Whether it’s dropping a successful career to travel across the world or take a chance on a risky new startup, Jonah Lopin is one CEO who is not averse to risk.
Son of an electrical engineer and teacher, self-admitted nerd and now co-founder & CEO of Boston-based startup Crayon, Lopin is not what you might expect after reading his LinkedIn profile. Using words like flirt and play when talking about his first experiences with computers at the age of six, it’s not so hard to see why Lopin found his place amongst the software elite from a young age. After leaving his job at Deloitte to volunteer with UNICEF in Beijing, and then finally receiving his MBA from MIT, Lopin found himself not taking a job in international investments, but risking everything as the 6th employee at a startup with unbounded potential.
The HubSpot School of Hard Knocks
No matter what education or background you come from, taking a “senior” position at an early stage startup is extremely risky. But for Lopin, padding a resume with middle management jobs was never in the cards. His personal business philosophy comes in two forms, “I want to build something big that changes the world,” and “I was to use my time on planet earth not to avoid risk but to create new things.” It’s this philosophy that lead a young Lopin to taking a job, at one-third the salary other companies were offering, and building an enterprise that would change the software world forever.
“I think any good executive can learn as she goes and make up for inexperience with tenacity, good coaching, luck, etc. Relevant experience just makes things easier,” says Jonah Lopin in an interview earlier this week. His experience just so happens to be ‘the HubSpot School of Hard Knocks’, as I like to refer to it. Six years of hard-won lessons building a crazy vision from the ground up has given Lopin three business lessons he takes everywhere he goes.
1. Every new hire should be better than the average of the people already at your company. If you can’t keep that up, your average declines over time, by definition.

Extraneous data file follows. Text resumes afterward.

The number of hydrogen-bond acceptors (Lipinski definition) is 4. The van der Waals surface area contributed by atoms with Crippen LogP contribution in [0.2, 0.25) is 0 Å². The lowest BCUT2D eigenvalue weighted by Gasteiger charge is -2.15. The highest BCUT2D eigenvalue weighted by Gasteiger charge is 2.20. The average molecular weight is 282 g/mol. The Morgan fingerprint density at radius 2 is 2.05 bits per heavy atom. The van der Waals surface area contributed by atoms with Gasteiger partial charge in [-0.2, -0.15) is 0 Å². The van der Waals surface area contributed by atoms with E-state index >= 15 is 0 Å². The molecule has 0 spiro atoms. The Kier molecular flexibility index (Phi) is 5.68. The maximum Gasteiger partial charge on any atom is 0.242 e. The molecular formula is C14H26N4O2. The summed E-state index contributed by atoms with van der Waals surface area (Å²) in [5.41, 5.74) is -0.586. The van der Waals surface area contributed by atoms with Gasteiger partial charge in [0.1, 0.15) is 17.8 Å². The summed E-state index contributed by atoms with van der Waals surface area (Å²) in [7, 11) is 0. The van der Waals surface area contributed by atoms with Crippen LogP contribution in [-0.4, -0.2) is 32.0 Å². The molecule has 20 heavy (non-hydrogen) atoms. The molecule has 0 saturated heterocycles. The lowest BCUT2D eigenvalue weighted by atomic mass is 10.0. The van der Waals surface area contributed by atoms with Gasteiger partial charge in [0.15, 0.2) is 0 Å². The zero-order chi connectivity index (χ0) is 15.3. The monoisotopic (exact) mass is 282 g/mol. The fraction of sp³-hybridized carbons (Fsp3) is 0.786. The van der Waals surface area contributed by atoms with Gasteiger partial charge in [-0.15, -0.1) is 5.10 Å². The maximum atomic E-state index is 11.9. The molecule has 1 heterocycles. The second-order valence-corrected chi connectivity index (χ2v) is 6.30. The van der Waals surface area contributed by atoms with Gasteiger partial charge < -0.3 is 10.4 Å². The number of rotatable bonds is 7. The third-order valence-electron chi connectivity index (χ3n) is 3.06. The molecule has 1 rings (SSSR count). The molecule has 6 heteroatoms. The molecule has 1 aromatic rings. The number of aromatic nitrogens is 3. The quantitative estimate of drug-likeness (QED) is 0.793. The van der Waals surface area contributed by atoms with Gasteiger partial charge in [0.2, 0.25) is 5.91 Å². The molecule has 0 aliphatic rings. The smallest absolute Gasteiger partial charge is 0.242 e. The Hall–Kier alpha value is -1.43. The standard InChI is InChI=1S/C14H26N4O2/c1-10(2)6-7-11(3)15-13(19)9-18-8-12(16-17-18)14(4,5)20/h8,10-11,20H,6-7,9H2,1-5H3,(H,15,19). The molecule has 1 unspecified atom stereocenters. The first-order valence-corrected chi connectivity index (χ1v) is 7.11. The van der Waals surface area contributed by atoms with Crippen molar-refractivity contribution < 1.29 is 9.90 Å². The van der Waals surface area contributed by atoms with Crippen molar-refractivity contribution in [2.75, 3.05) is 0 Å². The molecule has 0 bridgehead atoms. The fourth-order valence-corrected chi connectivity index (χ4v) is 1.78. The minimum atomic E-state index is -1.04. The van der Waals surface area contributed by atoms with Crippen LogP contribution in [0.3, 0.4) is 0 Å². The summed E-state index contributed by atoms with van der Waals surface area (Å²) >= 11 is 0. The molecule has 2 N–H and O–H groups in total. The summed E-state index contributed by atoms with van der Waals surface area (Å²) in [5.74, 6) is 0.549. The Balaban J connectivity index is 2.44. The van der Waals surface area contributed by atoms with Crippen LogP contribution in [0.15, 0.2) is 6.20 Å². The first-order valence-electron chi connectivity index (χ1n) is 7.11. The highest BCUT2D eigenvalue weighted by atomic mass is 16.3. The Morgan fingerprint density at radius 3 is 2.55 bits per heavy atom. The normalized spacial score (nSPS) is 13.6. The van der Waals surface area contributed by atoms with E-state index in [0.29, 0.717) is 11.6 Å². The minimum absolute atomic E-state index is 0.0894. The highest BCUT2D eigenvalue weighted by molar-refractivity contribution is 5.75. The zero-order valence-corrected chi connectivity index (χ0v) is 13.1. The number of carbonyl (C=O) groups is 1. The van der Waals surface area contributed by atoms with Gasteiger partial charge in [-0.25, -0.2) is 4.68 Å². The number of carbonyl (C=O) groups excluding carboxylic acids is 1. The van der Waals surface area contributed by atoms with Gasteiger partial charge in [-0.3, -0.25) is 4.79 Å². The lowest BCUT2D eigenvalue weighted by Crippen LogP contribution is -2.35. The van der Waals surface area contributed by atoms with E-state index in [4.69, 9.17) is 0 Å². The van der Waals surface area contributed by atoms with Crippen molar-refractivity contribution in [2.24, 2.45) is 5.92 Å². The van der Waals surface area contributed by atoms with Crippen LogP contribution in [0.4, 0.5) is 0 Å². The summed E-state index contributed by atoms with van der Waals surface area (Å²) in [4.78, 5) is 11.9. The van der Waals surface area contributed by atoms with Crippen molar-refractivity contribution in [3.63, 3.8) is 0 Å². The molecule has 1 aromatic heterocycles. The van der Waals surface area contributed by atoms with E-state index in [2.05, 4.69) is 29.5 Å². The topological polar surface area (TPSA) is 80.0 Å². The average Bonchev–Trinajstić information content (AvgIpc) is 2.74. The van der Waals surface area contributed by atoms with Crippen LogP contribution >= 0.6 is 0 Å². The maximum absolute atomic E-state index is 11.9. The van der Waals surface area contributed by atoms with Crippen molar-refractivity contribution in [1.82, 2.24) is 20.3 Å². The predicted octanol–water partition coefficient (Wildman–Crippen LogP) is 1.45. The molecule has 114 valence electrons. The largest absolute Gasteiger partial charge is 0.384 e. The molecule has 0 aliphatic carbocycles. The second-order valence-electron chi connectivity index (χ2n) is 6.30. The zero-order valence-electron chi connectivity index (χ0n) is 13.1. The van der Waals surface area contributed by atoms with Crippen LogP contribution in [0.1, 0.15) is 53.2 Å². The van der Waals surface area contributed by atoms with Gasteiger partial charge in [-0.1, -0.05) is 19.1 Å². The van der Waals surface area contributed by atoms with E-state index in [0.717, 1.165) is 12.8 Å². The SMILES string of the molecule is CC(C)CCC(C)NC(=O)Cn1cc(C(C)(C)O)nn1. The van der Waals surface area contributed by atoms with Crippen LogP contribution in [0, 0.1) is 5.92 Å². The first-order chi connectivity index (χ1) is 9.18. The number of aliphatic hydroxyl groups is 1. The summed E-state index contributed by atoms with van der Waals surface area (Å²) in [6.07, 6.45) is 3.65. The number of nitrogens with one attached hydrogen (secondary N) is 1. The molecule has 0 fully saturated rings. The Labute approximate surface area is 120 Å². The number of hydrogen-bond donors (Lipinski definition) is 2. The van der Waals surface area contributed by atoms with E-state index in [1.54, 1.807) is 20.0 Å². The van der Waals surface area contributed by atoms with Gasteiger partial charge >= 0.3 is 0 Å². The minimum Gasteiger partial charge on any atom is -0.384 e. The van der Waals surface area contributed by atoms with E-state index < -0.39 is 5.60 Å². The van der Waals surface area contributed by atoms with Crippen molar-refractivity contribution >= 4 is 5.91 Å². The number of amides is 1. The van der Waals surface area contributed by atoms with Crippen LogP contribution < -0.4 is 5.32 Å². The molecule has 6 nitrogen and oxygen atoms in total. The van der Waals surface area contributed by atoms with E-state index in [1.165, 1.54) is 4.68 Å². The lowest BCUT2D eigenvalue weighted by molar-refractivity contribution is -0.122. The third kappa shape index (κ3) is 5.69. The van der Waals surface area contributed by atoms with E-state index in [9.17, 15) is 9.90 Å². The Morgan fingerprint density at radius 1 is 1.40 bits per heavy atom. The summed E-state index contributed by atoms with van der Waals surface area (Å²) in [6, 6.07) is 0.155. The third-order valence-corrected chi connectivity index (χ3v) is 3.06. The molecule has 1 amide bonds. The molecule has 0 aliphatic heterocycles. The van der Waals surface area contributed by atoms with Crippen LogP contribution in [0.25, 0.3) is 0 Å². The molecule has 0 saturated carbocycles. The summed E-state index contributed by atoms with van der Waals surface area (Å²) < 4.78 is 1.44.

2. Many mistakes will be forgiven as long as revenue grows. We got lots of things wrong in the early HubSpot days, but one thing we got right, really right, was we cracked the code on a repeatable sales & marketing process that enabled us to grow quickly.
3. Whenever possible, use data to make decisions.
It was these three lessons that set up the foundation for Crayon, Lopins latest software adventure. Crayon solves the problem of prioritizing, organizing and analyzing new data coming from your competitors.
The Makings of a Great CEO
If experience makes life easier, it’s hiring that makes Lopin successful. “The number one thing is that I’m a good recruiter,” Lopin says. “I’ve hired over a hundred really good people in my career and the team I’ve recruited for Crayon is top notch. It’s not easy recruiting top talent to an early stage company. It’s all about being able to explain your vision. The other part of it is having a good instinct and a process for finding the stars. If the 5th person you hire isn’t the right person, 20 percent of your company sucks for at least a year.”
At the end of the day, starting and running a successful company isn’t about being a great recruiter or having the most experience. The CEO of a company must possess an innate drive to create their own vision. Jonah Lopin is the type of person who succeeds because he, even after being a founding member at HubSpot and creating the immense visions of Dharmesh Shah and Brian Halligan, decided to put his career on the line again to build his own vision. This, at the end of the day, is what separates so many from so few.